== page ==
Building a soccer stadium is no cheap feat, and with all the structure and aesthetics that modern stadiums have, it’s no wonder why.

From fancy cooling & heating systems to retractable roofs, these stadiums are equipped with the latest state-of-the-art techs. But, of course, the more luxury features a club wants, the higher the price comes. So, it’s a matter of deciding which designs are necessities and which are just nice to have.

Gone are the days of a basic four stands surrounding a pitch, now with the advent of technology and the need to meet the standards of the top leagues, clubs got to have all the extras such as :

  • Luxury suites and club seating for the wealthy folks
  • State-of-the-art technology such as HD video boards and Wi-Fi throughout the stadia
  • Eco-friendly features like solar panels and rainwater harvesting systems
  • Team merchandise stores for fans gear needs
  • Capability to host other events such as concerts and conventions
  • High-speed internet faster than a cheetah on Red Bull
  • Bigger and better screens
  • A one-stop shop for all entertainment needs!

Each one may be necessary, but they all add up, so it’s all about finding the perfect balance between what a club needs and what it can afford


The location of the stadium is a crucial factor in determining the cost of construction. Building a stadium in a city can be highly expensive due to the lack of available land and the difficulty in obtaining planning permission.

However, building in other parts of town may be less expensive but may also result in a small stadium structure & seats. It’s important to consider proximity to rival fan bases and accessibility for fans.

Seat Capacity

When it comes to stadiums, the bigger the better. A packed seat capacity means more revenue for the club, and even teams with smaller fanbases know that expanding seating capacity can lead to bigger profits down the line.

Take Camp Nou for example, it can hold a whopping 99,354 fans, with an average ticket ranging from €100 -200, depending on the opposing team played.

And when every seat is filled, FC Barcelona is raking in a huge dough. But it’s not just the big-name teams that are thinking about expanding.

Even clubs in the lower leagues might build a new stadium if they see the potential for growth, whether it’s from new owners or investors. On the other hand, a struggling club won’t bother with a new stadium, as they know it’s a sunk cost.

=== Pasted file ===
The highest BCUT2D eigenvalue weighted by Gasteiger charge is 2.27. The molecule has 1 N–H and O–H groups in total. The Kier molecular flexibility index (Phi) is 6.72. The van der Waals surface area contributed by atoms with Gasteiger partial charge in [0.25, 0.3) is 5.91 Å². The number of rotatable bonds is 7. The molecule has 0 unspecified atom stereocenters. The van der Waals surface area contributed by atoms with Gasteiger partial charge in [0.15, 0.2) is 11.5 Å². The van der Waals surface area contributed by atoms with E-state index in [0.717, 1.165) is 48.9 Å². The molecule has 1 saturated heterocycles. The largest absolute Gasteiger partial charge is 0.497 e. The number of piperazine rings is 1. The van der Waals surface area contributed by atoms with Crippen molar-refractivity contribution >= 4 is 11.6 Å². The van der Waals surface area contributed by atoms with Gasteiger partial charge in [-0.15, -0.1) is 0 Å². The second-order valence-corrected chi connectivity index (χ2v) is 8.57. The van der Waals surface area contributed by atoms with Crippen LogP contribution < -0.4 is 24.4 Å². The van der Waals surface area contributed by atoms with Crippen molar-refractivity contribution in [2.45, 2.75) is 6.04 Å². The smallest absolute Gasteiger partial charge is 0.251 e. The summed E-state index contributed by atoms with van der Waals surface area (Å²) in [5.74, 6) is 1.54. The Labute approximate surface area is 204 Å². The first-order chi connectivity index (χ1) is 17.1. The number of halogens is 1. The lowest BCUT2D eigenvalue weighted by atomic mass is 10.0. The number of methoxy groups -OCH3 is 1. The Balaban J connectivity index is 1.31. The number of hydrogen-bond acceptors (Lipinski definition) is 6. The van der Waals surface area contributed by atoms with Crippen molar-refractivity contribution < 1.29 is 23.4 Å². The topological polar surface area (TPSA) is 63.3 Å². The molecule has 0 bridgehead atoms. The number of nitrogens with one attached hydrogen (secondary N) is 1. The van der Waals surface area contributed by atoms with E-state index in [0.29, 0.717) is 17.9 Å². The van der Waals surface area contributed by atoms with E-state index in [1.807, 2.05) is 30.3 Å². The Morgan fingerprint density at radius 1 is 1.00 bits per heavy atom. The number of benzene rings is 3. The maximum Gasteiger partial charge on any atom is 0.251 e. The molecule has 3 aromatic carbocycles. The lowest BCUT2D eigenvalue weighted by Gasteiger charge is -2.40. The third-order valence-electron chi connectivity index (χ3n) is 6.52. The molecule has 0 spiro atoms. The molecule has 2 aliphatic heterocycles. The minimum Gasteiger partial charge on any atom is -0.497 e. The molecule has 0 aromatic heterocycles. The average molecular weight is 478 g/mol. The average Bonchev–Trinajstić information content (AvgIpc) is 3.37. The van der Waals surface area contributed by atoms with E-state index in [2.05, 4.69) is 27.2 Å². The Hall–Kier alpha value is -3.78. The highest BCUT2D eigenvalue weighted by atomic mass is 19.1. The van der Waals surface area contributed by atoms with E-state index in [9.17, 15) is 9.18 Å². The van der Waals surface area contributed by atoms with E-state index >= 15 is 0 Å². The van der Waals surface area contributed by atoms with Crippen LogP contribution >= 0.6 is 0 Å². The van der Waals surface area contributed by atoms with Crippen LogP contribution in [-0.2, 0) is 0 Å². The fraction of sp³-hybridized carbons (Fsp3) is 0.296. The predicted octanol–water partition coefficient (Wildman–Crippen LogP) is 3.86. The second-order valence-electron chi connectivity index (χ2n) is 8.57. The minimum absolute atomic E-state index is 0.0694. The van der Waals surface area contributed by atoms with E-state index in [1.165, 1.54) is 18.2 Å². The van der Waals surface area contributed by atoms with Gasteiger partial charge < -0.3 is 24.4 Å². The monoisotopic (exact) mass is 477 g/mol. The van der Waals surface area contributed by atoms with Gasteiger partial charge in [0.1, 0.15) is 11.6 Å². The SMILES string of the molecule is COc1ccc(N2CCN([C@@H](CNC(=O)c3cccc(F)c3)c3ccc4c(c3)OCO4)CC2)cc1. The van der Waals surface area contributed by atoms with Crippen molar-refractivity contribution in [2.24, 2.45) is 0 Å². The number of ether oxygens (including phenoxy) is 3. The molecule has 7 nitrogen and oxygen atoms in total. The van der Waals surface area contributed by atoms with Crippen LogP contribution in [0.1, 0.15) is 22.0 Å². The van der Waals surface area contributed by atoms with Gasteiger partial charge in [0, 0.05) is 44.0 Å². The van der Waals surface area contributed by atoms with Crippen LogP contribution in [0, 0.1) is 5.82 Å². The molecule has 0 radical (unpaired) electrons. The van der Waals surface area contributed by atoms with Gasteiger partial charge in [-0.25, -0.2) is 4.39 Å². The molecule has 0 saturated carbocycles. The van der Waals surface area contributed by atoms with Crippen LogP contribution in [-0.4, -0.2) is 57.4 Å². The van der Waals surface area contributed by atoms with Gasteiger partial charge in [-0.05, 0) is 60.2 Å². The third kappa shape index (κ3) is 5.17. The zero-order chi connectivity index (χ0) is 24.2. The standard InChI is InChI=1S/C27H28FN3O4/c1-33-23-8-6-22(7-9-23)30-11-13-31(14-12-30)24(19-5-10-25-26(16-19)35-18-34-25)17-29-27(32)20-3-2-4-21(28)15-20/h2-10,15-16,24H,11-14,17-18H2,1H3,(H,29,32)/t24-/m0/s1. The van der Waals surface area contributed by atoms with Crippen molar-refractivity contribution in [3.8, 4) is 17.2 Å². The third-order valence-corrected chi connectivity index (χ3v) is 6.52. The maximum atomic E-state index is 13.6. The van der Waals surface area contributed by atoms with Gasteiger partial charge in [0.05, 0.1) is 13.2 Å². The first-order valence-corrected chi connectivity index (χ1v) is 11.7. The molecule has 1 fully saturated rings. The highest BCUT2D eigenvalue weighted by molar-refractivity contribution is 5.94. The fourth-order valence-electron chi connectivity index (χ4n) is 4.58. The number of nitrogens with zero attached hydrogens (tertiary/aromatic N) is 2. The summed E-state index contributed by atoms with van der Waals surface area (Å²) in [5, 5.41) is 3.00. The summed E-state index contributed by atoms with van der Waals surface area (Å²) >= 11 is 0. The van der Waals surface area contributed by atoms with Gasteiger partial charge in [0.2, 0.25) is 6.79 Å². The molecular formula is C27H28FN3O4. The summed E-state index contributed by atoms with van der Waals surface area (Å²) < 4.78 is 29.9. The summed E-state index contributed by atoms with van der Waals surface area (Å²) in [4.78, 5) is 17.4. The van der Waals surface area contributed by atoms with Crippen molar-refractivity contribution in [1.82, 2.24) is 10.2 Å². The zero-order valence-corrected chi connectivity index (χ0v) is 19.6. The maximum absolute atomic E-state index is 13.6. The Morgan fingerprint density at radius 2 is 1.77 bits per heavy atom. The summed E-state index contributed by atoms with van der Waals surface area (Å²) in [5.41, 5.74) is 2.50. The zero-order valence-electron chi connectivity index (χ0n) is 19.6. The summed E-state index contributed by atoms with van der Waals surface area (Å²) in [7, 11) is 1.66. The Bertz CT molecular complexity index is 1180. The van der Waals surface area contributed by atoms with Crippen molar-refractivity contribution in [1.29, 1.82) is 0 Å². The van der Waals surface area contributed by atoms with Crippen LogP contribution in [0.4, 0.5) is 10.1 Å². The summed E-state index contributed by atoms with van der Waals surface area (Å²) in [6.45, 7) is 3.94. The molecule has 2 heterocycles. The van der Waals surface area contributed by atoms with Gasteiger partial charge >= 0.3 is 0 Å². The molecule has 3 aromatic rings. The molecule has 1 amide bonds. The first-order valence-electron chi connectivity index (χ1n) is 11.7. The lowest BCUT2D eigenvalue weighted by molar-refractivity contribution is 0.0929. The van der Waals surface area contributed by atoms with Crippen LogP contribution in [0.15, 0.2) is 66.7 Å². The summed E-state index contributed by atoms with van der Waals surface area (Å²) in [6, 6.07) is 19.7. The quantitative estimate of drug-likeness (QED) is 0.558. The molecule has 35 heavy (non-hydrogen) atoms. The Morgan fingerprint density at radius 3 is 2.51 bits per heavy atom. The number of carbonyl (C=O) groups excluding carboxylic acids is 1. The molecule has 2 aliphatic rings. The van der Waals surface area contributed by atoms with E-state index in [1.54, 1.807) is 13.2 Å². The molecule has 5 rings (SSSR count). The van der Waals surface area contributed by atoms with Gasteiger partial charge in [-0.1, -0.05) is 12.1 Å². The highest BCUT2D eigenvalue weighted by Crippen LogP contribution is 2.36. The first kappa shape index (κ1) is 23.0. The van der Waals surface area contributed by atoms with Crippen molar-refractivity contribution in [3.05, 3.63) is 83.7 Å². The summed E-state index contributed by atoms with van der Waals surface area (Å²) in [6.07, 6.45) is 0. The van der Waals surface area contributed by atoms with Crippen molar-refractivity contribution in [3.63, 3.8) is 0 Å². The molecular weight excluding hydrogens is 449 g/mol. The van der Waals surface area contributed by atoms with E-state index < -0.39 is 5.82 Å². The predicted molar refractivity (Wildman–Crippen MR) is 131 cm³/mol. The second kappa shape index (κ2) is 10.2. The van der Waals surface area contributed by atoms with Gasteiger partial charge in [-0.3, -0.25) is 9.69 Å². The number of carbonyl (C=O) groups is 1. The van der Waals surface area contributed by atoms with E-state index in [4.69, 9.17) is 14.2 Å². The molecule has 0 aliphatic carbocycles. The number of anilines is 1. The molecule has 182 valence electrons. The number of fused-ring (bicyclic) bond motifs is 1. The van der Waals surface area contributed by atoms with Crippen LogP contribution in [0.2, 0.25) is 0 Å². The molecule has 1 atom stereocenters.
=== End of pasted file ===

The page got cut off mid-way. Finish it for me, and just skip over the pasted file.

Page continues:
And if they’re lucky, they might even be able to host other events at the stadium if they find a suitable location in a major city

Construction time

The duration of construction can also affect the overall cost of the stadium. From the moment the decision is made to build a new stadium, costs begin to increase, including expenses for design, planning, and research.

The longer the construction takes, the more money the club will have to spend without seeing any return.

A recent example of a club that has felt the ripple effects of a new stadium is Arsenal. The cost of construction did affect their cash flow to the point where the North London club struggled to buy top players and has seen debt spiral out of control. It took Arsenal almost ten years to recover both on and off the field.

It’s crucial for clubs to consider these factors and plan accordingly before undertaking such a significant financial investment.

Who Funds The Building Of Soccer Stadiums?

The answer is not a simple one, as it depends on a number of factors.

First, it’s important to consider where the stadium is being built. If it’s in a major city, the cost may be split between the city and the team or organization that will be using the stadium.

In some cases, the city may even fully fund the construction of the stadium in order to attract a team or boost economic development.

Another important factor is the cost of the stadium itself. The larger and more complex the stadium, the more expensive it will be to build.

This means that the cost will be split between the team or organization that will be using the stadium and any investors or partners involved in the project.